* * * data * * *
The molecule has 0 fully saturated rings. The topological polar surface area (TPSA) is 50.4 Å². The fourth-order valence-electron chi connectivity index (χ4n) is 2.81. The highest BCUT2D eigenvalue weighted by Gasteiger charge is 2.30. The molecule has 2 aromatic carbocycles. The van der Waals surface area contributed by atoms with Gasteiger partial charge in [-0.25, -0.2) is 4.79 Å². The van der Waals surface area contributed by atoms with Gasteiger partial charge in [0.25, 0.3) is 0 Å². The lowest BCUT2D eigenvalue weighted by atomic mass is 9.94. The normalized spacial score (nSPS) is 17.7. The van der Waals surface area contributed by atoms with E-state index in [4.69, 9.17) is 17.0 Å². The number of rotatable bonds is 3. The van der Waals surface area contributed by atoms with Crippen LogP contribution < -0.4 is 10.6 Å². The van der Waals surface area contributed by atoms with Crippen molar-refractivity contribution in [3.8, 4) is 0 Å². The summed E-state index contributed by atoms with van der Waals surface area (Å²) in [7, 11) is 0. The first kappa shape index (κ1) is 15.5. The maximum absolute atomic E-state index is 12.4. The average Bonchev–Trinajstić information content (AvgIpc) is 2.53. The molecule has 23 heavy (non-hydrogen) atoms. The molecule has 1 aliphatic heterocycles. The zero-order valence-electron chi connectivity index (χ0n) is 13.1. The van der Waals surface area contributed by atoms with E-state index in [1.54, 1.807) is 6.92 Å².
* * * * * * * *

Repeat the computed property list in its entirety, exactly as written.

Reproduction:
The molecule has 0 fully saturated rings. The topological polar surface area (TPSA) is 50.4 Å². The fourth-order valence-electron chi connectivity index (χ4n) is 2.81. The highest BCUT2D eigenvalue weighted by Gasteiger charge is 2.30. The molecule has 2 aromatic carbocycles. The van der Waals surface area contributed by atoms with Gasteiger partial charge in [-0.25, -0.2) is 4.79 Å². The van der Waals surface area contributed by atoms with Gasteiger partial charge in [0.25, 0.3) is 0 Å². The lowest BCUT2D eigenvalue weighted by atomic mass is 9.94. The normalized spacial score (nSPS) is 17.7. The van der Waals surface area contributed by atoms with E-state index in [4.69, 9.17) is 17.0 Å². The number of rotatable bonds is 3. The van der Waals surface area contributed by atoms with Crippen LogP contribution < -0.4 is 10.6 Å². The van der Waals surface area contributed by atoms with Crippen molar-refractivity contribution in [3.8, 4) is 0 Å². The summed E-state index contributed by atoms with van der Waals surface area (Å²) in [7, 11) is 0. The first kappa shape index (κ1) is 15.5. The maximum absolute atomic E-state index is 12.4. The average Bonchev–Trinajstić information content (AvgIpc) is 2.53. The molecule has 23 heavy (non-hydrogen) atoms. The molecule has 1 aliphatic heterocycles. The zero-order valence-electron chi connectivity index (χ0n) is 13.1. The van der Waals surface area contributed by atoms with E-state index in [1.54, 1.807) is 6.92 Å².